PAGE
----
Absolutely True Diary of a Part-Time Indian

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An Indian boy coming into adulthood, literally weaving and dodging and rolling with the pun

 

What do you do when, every day, you leave your home reservation—“located approximately one million miles north of Important and two billion miles west of Happy”—to attend a high school where the only other Indian is the school mascot and you have to pretend not to be poor and your best friend becomes your worst enemy because you deserted him and you know your parents are sacrificing for you and doing the best they can but sometimes you have to hitchhike home? And, oh, yeah, you have a big head, huge hands and feet, you’re nearsighted in one eye and far-sighted in the other and you stutter and lisp. What do you do? You draw cartoons about your life and play basketball, that’s what. Called “Junior” by his friends and relatives on the Spokane reservation and “Arnold” by the white people in the other part of the world he inhabits part-time, he’s an Indian boy coming into adulthood, literally weaving and dodging and rolling with the punches. But Absolutely True Diary is not just a litany of pain; it’s also about strength and resilience and endurance and culture and community. And laughter, lots of it, at the joys, at the sorrows, even at the tragedies. And always and ever, it’s about the land. As Junior and Rowdy climb almost to the top of the biggest tree on the reservation, they see “from one end of the reservation to the other. We could see our entire world. And our entire world, at that moment, was green and golden and perfect.”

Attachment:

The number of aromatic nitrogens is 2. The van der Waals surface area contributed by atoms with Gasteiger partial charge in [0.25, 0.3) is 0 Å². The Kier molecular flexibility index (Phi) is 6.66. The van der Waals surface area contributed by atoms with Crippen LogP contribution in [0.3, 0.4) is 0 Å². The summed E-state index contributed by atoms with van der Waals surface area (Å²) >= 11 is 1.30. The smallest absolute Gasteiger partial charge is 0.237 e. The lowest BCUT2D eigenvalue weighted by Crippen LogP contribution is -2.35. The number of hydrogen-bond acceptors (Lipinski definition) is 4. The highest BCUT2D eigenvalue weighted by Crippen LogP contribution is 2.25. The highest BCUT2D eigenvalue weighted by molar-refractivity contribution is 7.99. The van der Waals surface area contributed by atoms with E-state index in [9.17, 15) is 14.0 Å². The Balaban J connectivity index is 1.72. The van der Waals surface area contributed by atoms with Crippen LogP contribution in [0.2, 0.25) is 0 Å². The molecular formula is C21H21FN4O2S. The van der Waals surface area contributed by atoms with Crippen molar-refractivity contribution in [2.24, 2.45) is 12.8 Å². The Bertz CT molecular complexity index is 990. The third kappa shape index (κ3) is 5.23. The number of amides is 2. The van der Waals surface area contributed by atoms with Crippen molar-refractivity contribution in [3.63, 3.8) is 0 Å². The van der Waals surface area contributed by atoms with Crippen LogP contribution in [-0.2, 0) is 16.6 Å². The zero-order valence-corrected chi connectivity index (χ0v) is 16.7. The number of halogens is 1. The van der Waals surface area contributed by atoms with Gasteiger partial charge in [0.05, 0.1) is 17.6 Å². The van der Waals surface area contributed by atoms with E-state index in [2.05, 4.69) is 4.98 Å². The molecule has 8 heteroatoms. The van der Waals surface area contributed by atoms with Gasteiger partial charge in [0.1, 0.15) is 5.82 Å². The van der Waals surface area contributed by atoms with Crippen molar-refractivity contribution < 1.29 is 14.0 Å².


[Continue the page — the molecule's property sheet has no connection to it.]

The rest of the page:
Author: Sherman Alexie (Spokane/Coeur d’Alene)

Illustrations: Black & white illustrations by Ellen Forney

Binding Availability: Paperback or Hardcover

Published: 2007

Tribes/Ethnic Groups: Spokane/Coeur d’Alene